McConnell Compares Dems’ Latest Kavanaugh Ploy to Familiar Movie Plot

New allegations against Kavanaugh ‘felt a little like Groundhog Day…’

McConnell Pushes Back on Corrup

Senate Majority Leader Mitch McConnell/IMAGE: screenshot via McConnell office

(Liberty Headlines) As several Democratic presidential candidates called for the impeachment of Supreme Court Justice Brett Kavanaugh, bitter wounds were reopened over the political effort to discredit President Donald Trump’s second court nominee at the height of the #MeToo movement.

The Senate confirmed Kavanaugh last October after emotional, widely watched hearings over an allegation of a sexual assault from his high school years made by Christine Blasey Ford. A subsequent FBI investigation determined there was no evidence to corroborate Ford’s claims.

As revelations proved the latest “scandal”—Kavanaugh’s fourth accuser to come forward with uncorroborated, weakly sourced and suspicious claims of sexual assault—Senate Majority Leader Mitch McConnell opened the Senate on Monday saying it “felt a little like Groundhog Day.”

McConnell’s quip likely referenced the 1993 Harold Ramis film in which Bill Murray’s character is stuck in a holding pattern repeating the same day, Feb. 2, while trapped in the quaint hamlet of Punxsutawney, Pa.


The New York Times reported over the weekend that Kavanaugh faced a separate allegation from his time at Yale University and that the FBI did not investigate the claim.

The paper later was obliged to issue a clarification on its story, noting that the alleged victim had no recollection and had declined to be interviewed.

Instead, the sole accuser and purported firsthand witness is a lawyer with close ties to cases representing Bill and Hillary Clinton.

McConnell called the Times report “yet another poorly sourced, thinly reported unsubstantiated allegation.”

The latest claim in the Times is similar to one offered during Kavanaugh’s confirmation process by Deborah Ramirez, a Yale classmate who claimed Kavanaugh exposed himself to her during a drunken party.

Kavanaugh declined to comment Monday through the court’s press office, but in Senate testimony last year, he flatly denied all allegations of misconduct.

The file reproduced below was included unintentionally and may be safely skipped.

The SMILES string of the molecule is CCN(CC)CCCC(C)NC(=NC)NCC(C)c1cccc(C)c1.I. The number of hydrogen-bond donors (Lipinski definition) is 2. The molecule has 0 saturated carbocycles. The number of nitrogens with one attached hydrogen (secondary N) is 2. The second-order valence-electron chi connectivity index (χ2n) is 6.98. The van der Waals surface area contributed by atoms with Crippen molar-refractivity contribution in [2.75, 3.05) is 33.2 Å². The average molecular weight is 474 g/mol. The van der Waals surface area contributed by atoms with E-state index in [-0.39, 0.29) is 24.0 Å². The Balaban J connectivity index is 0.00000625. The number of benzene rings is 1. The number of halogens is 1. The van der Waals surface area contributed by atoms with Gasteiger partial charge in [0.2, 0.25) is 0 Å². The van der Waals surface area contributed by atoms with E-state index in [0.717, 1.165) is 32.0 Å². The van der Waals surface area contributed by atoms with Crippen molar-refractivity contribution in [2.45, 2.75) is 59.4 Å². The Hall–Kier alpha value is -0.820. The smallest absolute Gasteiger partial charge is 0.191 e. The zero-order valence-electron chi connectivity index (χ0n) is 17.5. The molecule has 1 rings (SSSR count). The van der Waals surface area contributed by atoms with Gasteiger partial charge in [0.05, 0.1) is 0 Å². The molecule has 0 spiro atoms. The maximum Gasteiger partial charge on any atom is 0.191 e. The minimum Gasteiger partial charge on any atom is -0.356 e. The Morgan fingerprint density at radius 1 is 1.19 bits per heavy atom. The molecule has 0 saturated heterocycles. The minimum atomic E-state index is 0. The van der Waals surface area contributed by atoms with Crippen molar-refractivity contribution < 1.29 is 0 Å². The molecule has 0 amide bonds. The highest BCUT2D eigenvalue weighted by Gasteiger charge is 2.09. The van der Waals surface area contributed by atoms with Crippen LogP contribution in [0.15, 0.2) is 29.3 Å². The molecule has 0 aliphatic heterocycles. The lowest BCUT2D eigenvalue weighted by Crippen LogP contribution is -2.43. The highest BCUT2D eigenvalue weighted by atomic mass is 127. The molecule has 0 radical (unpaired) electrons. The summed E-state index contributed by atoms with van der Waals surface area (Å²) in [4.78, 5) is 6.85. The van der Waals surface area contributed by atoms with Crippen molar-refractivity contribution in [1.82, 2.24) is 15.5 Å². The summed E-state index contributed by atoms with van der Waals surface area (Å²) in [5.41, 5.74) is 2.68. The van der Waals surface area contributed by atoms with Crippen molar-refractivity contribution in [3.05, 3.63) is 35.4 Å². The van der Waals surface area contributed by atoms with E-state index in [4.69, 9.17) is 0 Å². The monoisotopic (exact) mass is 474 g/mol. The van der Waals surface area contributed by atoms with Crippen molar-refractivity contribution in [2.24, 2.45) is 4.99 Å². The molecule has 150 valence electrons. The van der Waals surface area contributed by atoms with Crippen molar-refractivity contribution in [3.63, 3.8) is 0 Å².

On Monday, The Associated Press learned that one Democratic senator had raised concerns to the FBI as agents were investigating.

Sen. Chris Coons, D-Del., asked the FBI on Oct. 2 to speak with “one individual I would like to specifically refer you to for appropriate follow up,” according to a letter obtained by the AP.

The senator’s letter does not spell out the allegations, and the person’s name is redacted in the letter. But a person familiar with the letter confirmed Coons was referring to Max Stier, a Yale classmate of Kavanaugh’s who is the person cited in the newspaper story.

Coons’s letter to the FBI said the person had “information relevant to Ramirez’s allegations.”

Stier would later represent President Bill Clinton in his impeachment over charges of sexual misconduct and perjury while Kavanaugh was on the team working for lead investigator and prosecutor Kenneth Starr.

Stier also had close ties with a business associate who represented Hillary Clinton in the investigation surrounding her mishandling of classified State Department emails during the Obama administration.

Many Democrats are reluctant to reprise the controversy that likely cost the party Senate seats in the midterm elections.

But several Democratic presidential candidates were quick to call for Kavanaugh’s impeachment. Sen. Kamala Harris, D-Calif., said Kavanaugh “lied” to the Senate and “most importantly to the American people.” She tweeted: “He must be impeached.”

Massachusetts Sen. Elizabeth Warren tweeted, “Like the man who appointed him, Kavanaugh should be impeached.”

Former Texas Rep. Beto O’Rourke asserted in a tweet: “We know he lied under oath. He should be impeached.”

Their calls were highly unlikely to be taken up by the House Judiciary Committee, where impeachment proceedings would begin. The chairman of the House Judiciary Committee, Rep. Jerrold Nadler, D-N.Y., said Monday that his panel is focused on impeaching Trump.

“We have the head of the FBI coming before our committee next month, and we’re certainly going to ask him about this, and we’re going to see where it goes from there,” Nadler said on WNYC’s “The Brian Lehrer Show.”

Republicans affirmed their support for Kavanaugh. Sen. Lindsey Graham of South Carolina tweeted, “As Chairman of the Senate Judiciary Committee, I promise you Justice Kavanaugh will not be impeached over these scurrilous accusations.”

Sen. Susan Collins of Maine, who cast the deciding vote to confirm Kavanauch following his exonerating FBI report, noted that the new allegations lacked an accuser.

Adapted from reports by the Associated Press.